In Pacific Grove the city atty. and outside counsel, instead of defending the citizen ordinance joined with the unions in convincing the judge to strike down the reform(even as to new hires???).

    So if the Supreme court upholds the cases finding that pensions may be modified, like the grand jury reports, nothing will happen in cities, counties et al. That is because the legislative majorities are in cahoots(in pari delecto)with staff, the unions, district attorneys, counsels and in my view, the trial courts(except for the one in San Diego).

    Pension reform is at the ballot box, but it will take real patriots with the guts to take on the criminal pension gangs now in charge.JMM

  6. SeeSaw Says:

    Please Mr. Moore, these people are not criminals! Nobody foresaw the global financial collapse of 2008. I worked in the public sector for 40 years–unions are simply bargaining groups trying to do the best they can for the workers. It is up to each individual entity to sit down with its groups and determine how to move forward. The state of CA enacted PEPRA 2013 and that was the first step forward toward pension reform. You are not going take anything already earned away from the CA retirees. Criminals they are not! Criminals, the union leaders are not! CAlPERS is not criminal!

  7. John Moore Says:

    See Saw: If it walks like a duck? Talks like a Duck? Please See Saw, every one of you know that since about 1995, the whole govt. pension system is crooked. It was under water in 2002 and then 2008. The next recession will drop the funded rate well below 50%. The pension mess has destroyed the declaration of independence for Californians, except for govt. workers. If you had an ounce of compassion you would volunteer to support a moral pension system.

    We depend on govt. workers for govt. services, but they are now public enemy number one. For our children and grand children’s sake I wish that it was not true. But look at the Sollano county pension mess; every county govt. agency was and is actively complicit in a pension fraud now approaching a billion dollars. They refuse to come clean, no matter what.JMM

  8. Pete Smith Says:

    Hey Johnny Moore, I guess we can take comfort that your unhinged comments simply reflect your utter and complete failure to convince anybody that matters of your idiotic viewpoints.

  9. S Moderation Douglas Says:

    Pension reform is not necessarily pension reduction.

    “New York state pension systems are better funded than California state pension systems, currently take a smaller bite out of state and local government budgets, and still provide pension benefits well above the national average.”
    “well above the national average” meaning total compensation higher than California, at a lower cost.

    I would volunteer to support a moral pension system, as I think most public workers would. But that does not mean exclusively pension reduction.

  10. Tough Love Says:

    Pete Smith ………. why am I NOT surprised by your (ridiculous) comment attacking John. Moore.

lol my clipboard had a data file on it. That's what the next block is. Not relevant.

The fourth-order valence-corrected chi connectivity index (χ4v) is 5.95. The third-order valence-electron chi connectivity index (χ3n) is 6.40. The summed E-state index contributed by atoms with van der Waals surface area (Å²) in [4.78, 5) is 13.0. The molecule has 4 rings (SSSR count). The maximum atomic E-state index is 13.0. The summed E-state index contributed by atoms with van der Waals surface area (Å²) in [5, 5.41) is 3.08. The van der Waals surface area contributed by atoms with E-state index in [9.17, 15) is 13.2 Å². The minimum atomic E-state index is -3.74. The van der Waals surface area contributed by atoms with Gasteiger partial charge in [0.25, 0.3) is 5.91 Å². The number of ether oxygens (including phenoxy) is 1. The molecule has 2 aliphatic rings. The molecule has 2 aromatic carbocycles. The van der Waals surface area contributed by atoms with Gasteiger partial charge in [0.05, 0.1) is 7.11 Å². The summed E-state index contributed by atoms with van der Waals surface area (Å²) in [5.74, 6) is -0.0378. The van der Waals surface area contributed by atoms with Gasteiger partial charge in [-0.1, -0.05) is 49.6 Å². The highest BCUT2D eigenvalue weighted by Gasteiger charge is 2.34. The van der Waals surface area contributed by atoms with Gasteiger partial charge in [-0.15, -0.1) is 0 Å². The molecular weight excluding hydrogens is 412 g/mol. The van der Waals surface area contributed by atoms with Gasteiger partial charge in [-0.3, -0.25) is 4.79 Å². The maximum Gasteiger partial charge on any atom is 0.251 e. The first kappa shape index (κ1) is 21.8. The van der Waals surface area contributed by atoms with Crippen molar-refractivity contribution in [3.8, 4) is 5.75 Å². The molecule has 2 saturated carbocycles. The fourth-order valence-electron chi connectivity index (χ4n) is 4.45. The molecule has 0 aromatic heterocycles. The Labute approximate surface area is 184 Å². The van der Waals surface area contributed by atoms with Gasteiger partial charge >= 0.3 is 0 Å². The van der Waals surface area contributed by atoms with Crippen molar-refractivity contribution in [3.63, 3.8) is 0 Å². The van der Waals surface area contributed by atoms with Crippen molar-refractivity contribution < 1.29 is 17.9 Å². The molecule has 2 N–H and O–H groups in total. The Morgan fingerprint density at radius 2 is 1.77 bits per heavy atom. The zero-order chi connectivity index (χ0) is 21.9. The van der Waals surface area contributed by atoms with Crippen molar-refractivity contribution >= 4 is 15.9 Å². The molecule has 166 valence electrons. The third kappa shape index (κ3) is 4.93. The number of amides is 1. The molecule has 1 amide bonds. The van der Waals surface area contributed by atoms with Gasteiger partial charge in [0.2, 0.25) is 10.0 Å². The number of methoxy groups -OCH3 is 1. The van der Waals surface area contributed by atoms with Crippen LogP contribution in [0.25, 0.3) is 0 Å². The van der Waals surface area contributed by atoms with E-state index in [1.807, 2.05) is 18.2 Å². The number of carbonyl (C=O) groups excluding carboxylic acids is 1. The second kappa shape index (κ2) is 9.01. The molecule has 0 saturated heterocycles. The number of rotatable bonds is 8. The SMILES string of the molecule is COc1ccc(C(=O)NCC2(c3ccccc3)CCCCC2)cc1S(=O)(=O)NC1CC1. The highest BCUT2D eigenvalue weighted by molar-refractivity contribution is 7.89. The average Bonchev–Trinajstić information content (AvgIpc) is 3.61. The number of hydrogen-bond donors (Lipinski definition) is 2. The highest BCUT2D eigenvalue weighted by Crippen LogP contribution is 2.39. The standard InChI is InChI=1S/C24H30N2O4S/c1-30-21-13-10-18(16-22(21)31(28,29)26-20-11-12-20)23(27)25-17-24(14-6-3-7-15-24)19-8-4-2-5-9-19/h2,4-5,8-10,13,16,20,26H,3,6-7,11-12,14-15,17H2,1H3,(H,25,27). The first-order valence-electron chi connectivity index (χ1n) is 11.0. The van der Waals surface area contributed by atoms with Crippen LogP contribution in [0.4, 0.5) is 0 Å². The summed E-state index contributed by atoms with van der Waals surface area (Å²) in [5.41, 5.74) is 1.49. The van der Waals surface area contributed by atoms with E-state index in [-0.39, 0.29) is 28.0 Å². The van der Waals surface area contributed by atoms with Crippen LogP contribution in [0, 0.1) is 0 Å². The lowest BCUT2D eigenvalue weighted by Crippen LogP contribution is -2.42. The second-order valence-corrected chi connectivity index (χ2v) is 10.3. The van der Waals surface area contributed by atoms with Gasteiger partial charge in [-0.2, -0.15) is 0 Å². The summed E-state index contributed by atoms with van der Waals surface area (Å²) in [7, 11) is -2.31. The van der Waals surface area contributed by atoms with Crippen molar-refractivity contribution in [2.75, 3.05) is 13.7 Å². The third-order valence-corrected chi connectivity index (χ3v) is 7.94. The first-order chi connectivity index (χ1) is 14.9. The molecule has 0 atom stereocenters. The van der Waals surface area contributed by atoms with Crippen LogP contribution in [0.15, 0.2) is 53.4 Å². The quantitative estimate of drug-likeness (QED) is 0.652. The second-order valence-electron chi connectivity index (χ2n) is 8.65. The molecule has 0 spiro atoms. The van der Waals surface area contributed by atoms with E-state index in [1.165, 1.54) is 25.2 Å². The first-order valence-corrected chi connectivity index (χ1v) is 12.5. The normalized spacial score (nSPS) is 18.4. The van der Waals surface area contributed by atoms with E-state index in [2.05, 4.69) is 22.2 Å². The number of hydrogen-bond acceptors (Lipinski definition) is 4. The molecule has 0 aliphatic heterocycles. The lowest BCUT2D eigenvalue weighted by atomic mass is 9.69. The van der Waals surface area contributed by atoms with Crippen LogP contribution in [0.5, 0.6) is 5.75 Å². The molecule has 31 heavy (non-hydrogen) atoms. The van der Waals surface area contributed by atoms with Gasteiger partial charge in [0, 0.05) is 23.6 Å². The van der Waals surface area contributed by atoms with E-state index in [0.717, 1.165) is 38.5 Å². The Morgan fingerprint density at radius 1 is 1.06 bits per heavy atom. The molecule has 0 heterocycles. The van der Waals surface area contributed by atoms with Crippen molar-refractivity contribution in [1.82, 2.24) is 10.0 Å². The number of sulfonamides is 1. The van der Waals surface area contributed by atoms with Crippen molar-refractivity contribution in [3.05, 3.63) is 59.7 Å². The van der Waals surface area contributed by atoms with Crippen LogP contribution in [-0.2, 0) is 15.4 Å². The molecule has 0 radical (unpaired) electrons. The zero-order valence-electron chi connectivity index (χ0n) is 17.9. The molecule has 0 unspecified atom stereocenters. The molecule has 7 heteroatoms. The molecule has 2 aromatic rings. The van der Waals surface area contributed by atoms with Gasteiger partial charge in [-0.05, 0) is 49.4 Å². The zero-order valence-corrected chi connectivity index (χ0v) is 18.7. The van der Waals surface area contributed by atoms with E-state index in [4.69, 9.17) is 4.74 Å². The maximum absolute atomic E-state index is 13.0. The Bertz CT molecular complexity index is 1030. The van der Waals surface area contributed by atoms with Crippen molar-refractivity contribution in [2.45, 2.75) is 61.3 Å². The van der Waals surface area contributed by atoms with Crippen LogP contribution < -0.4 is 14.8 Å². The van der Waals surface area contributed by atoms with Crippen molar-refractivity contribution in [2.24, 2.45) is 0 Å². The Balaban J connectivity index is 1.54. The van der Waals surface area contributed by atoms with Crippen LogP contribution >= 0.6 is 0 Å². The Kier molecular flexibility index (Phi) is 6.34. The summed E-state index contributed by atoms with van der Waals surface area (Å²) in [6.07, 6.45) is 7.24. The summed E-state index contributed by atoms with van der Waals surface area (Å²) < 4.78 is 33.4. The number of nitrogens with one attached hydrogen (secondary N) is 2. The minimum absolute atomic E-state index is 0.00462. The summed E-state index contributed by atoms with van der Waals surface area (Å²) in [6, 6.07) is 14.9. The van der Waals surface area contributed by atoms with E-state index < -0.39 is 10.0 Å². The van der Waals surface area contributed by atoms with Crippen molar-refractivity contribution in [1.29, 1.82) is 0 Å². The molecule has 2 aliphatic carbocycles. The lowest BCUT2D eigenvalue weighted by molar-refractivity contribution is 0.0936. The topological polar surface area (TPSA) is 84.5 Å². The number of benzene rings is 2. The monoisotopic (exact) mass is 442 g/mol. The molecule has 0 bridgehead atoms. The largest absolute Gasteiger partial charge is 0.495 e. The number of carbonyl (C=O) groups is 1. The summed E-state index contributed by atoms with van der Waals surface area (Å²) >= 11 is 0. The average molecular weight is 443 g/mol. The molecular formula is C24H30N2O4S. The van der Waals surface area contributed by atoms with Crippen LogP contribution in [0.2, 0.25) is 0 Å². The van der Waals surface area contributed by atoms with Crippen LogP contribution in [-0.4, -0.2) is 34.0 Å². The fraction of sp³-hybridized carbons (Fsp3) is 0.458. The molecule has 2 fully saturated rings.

How does it feel to be such a Public Sector “moocher”?.

  11. Paul Greenfield Says:

    Pete Smith: John Moore has written some excellent cogent articles about the pension mess in Pacific Grove. He is a voice of reason in the wilderness as they say, albeit no one wants to listen.. If you think he has idiotic viewpoints you should read for a reality check. What he is saying will come to pass if something isn’t changed. When the next downturn occurs you will see more BKs than we have had, e.g. Stockton, Vallejo, and this time someone is going to pull the trigger on pensions because there won’t be any other way out. I don’t know what the solution is but saying John has idiotic viewpoints is not one of them. What John has said in his past articles is convincing so I guess I must be an idiot also. Cheers.

  12. Pete Smith Says:

    Hey Toughy Love, you have a soulmate in Johnny Moore. Like him, you have been rambling and spewing on message boards and news forums for years and haven’t convinced anybody. With you as an opponent there is certainly nothing to fear.

  13. Pete Smith Says:

    Really, Paul Greenfield? Johnny Moore’s statements–and let’s just take some he posted on this story—public employees are “public enemy number one,” pension funds are “criminal pension gangs” —are the “voice of reason in the wilderness.” LOL!!

  14. Mickey Finn Says:

    Cutting salaries won’t lower pensions. In most cases a pension is based on the highest year’s salary. When you cut their salary you DO lower the amount paid into the pension system since it is simply a percentage. You are also encouraging early retirement since the pension amount will be that much closer to their current reduced salary AND they will be getting COLA increases.

  15. SeeSaw Says:

    Mickey Finn, the first COLA, if there is one does not arrive until the second year after retirement and such is not always a “given”. It goes according to CA Retirement Law and the CPI. I have received no- COLA for some years and less than the maximum amount of 2% contracted by my employer in other years. The only thing I am sure about is that public employees are not criminal and neither is CalPERS. Opinions are one thing and facts are just that.